In addition to this, for moderate to severe depression  cognitive behavioural therapy may be used to identify, challenge and restructure maladaptive automatic thoughts, problematic core beliefs and unhelpful thinking styles. As required, treatment may also focus on managing social anxiety or anger (see Youth Mood Clinic, 2012). Practitioners may also need to promote client skills in distress tolerance and emotion regulation (including recognition of emotions, relaxation, distraction, acceptance and self-soothing – see McKay, Wood, & Brantley, 2007). Furthermore, elements of interpersonal therapy, focussing on development of communication and social skills, may be useful in assisting young people to establish or re-establish meaningful, supportive and enjoyable peer relationships (beyondblue, 2010). In addition, family therapy may also be indicated, and in such cases practitioners need to be mindful of balancing family sessions with young people’s increased independence and separation from family.

Pharmacotherapy and liaison with medical practitioners

The use of antidepressant medication with young people remains contentious, though there is evidence of modest effectiveness, especially in combination with therapy (March et al., 2004). Trialling an SSRI (selective serotonin reuptake inhibitor) should only be considered after discussing the relevant risks (Hetrick, McKenzie, & Merry, 2010), and should only occur within the context of an ongoing therapeutic relationship and management plan (beyondblue, 2010). Close monitoring of response to medication by psychiatrists or GPs is critical given the small but real risk of increases in suicidal thoughts and behaviours at commencement of medication (March & Vitiello, 2009). Psychologists should also liaise with medical practitioners regarding safety planning in instances of escalating risk (see boxed information).

ASSESSMENT OF SUICIDE RISK AND SELF-HARM IN ADOLESCENTS AND YOUNG ADULTS

Clinicians working with adolescents and young adults experiencing depressive disorders must regularly assess risk of suicide and deliberate self-harm (DSH). Responses to DSH or suicidal ideation should not be punitive. Normalising suicidal or self-harm cognitions as common to those experiencing depression may assist in open discussion, assessment and safety planning. Practitioners can use motivational interviewing techniques to evaluate the pros and cons of DSH coping behaviours and seek to introduce alternative distress management techniques (see McKay, Wood, & Brantley, 2007). Clients should be provided with psychoeducation regarding causes and precipitants of self-harming behaviours and discussion of risks related to wound infection and management, and risk of accidental death by underestimating lethality of overdose (see McCutcheon, Chanen, Fraser, Drew, & Brewer, 2007).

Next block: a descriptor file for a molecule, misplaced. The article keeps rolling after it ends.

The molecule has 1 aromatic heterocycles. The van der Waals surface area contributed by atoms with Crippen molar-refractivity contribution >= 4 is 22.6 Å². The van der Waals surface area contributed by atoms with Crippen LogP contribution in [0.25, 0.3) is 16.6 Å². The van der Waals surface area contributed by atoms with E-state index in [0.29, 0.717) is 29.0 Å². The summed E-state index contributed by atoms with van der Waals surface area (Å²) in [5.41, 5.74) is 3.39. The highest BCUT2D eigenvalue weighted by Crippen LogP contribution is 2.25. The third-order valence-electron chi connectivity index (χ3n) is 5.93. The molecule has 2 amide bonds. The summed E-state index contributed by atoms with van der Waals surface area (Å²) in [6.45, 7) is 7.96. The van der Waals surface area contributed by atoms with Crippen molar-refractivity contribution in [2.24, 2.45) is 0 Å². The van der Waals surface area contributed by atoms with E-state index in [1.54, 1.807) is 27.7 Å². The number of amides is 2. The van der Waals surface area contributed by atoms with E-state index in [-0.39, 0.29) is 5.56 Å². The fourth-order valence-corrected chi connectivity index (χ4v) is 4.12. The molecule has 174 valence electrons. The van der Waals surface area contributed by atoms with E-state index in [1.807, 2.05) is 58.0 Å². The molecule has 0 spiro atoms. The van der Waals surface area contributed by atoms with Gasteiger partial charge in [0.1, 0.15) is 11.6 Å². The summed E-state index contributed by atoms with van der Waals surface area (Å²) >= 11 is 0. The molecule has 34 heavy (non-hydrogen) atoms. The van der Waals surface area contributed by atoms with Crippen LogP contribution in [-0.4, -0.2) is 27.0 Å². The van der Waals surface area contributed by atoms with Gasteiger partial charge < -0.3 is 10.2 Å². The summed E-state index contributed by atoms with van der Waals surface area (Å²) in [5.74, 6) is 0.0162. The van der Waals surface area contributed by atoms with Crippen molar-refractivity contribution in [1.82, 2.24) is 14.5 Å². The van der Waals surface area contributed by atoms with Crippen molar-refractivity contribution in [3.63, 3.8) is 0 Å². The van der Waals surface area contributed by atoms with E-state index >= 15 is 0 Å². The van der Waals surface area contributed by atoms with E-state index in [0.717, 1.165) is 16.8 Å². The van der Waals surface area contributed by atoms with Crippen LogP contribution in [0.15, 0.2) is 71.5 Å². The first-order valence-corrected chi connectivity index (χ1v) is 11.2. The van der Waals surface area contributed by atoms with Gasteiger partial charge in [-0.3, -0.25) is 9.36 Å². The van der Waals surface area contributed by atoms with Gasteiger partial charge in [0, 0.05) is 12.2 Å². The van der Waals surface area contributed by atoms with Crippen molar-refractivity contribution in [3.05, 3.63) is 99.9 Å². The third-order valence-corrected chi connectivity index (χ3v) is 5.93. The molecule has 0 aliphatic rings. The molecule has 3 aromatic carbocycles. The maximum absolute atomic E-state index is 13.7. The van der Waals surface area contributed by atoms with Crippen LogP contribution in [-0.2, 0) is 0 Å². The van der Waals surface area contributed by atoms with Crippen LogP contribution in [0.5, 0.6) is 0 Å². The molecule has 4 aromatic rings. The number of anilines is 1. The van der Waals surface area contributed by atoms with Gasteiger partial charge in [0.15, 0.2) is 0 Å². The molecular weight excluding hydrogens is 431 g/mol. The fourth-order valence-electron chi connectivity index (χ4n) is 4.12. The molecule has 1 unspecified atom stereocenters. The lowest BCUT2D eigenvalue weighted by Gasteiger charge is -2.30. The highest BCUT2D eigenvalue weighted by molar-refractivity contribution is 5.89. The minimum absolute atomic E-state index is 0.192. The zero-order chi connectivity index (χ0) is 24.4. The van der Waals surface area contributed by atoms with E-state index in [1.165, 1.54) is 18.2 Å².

In instances of suicidal ideation and high suicide risk changeability, clinicians may integrate information from risk history and corroborative information provided by others to guide clinical decision making. Consideration should be given to broader psychosocial risk and protective factors, ‘at risk’ mental states, and assessment confidence, and be reassessed regularly, especially in instances of high-risk changeability (see O’Connor, Warby, Raphael, & Vassallo, 2004). Cases of serious concern and high risk will need to be referred to local child mental health or crisis assessment services for crisis follow up.

Psychosocial and vocational planning

As increased academic or vocational stress can precipitate depressive symptoms, which can in turn negatively impact academic or work performance, liaison with a young person’s school (or in some circumstances, employer) may be a vital part of treatment. With appropriate consent from the client, practitioners may need to inform school welfare coordinators of progress, risk and safety planning, and modification of school tasks as required. Fostering collaborative relationships with staff at local schools will assist this process. To facilitate ongoing functional gains, planning for termination of therapy and relevant referral to local educational and vocational support services should be undertaken early in treatment wherever possible. Finally, sufficient attention should be given to relapse prevention and wellness planning specifically relevant to young people.

Conclusion

Practitioners are encouraged to be mindful of the developmental challenges and changes inherent in working with mood disorders in young people. Treatment approaches that meet clients where ‘they are at’ developmentally and psychosocially will optimise engagement and therapeutic outcomes, and increase the likelihood of functional recovery.

Acknowledgements

The authors wish to acknowledge clinicians, past and present, of the Youth Mood Clinic at Orygen Youth Health for providing input into the development of this treatment model. The authors also thank Louise McCutcheon for providing resources on management of risk in young people.

The principal author can be contacted at Simon.Rice@mh.org.au

References